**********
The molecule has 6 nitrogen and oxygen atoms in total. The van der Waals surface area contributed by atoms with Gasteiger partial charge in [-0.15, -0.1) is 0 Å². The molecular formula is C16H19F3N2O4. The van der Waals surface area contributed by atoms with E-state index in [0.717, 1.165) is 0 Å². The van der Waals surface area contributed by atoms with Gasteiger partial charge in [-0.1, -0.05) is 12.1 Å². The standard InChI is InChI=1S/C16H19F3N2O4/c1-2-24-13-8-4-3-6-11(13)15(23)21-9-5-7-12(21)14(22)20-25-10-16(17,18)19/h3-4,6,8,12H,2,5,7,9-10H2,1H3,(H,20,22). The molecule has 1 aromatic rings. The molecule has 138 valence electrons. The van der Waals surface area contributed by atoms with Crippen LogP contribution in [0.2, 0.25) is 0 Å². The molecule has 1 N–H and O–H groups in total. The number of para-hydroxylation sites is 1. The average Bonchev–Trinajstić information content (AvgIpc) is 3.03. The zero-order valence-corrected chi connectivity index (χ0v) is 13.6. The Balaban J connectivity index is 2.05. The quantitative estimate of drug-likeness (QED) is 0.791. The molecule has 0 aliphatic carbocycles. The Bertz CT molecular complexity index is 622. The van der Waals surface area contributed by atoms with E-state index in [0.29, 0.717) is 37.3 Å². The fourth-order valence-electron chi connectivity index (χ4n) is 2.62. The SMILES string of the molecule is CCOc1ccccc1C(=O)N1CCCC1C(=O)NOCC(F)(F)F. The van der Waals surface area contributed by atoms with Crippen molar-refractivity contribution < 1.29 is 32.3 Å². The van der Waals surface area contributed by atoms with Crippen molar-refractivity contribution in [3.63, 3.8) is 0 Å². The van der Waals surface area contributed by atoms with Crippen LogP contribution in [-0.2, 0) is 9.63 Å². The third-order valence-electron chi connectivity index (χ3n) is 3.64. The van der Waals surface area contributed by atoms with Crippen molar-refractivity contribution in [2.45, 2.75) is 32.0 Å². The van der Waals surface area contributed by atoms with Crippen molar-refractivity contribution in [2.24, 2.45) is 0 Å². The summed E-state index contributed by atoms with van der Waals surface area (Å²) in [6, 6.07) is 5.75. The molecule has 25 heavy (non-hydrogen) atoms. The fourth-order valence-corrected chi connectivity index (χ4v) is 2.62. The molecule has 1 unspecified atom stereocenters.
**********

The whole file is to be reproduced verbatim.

The molecule has 6 nitrogen and oxygen atoms in total. The van der Waals surface area contributed by atoms with Gasteiger partial charge in [-0.15, -0.1) is 0 Å². The molecular formula is C16H19F3N2O4. The van der Waals surface area contributed by atoms with E-state index in [0.717, 1.165) is 0 Å². The van der Waals surface area contributed by atoms with Gasteiger partial charge in [-0.1, -0.05) is 12.1 Å². The standard InChI is InChI=1S/C16H19F3N2O4/c1-2-24-13-8-4-3-6-11(13)15(23)21-9-5-7-12(21)14(22)20-25-10-16(17,18)19/h3-4,6,8,12H,2,5,7,9-10H2,1H3,(H,20,22). The molecule has 1 aromatic rings. The molecule has 138 valence electrons. The van der Waals surface area contributed by atoms with Crippen LogP contribution in [0.2, 0.25) is 0 Å². The molecule has 1 N–H and O–H groups in total. The number of para-hydroxylation sites is 1. The average Bonchev–Trinajstić information content (AvgIpc) is 3.03. The zero-order valence-corrected chi connectivity index (χ0v) is 13.6. The Balaban J connectivity index is 2.05. The quantitative estimate of drug-likeness (QED) is 0.791. The molecule has 0 aliphatic carbocycles. The Bertz CT molecular complexity index is 622. The van der Waals surface area contributed by atoms with E-state index in [0.29, 0.717) is 37.3 Å². The fourth-order valence-electron chi connectivity index (χ4n) is 2.62. The SMILES string of the molecule is CCOc1ccccc1C(=O)N1CCCC1C(=O)NOCC(F)(F)F. The van der Waals surface area contributed by atoms with Crippen molar-refractivity contribution < 1.29 is 32.3 Å². The van der Waals surface area contributed by atoms with Crippen molar-refractivity contribution in [3.63, 3.8) is 0 Å². The van der Waals surface area contributed by atoms with Crippen LogP contribution in [-0.2, 0) is 9.63 Å². The third-order valence-electron chi connectivity index (χ3n) is 3.64. The van der Waals surface area contributed by atoms with Crippen molar-refractivity contribution in [2.45, 2.75) is 32.0 Å². The van der Waals surface area contributed by atoms with Crippen molar-refractivity contribution in [2.24, 2.45) is 0 Å². The summed E-state index contributed by atoms with van der Waals surface area (Å²) in [6, 6.07) is 5.75. The molecule has 25 heavy (non-hydrogen) atoms. The fourth-order valence-corrected chi connectivity index (χ4v) is 2.62. The molecule has 1 unspecified atom stereocenters.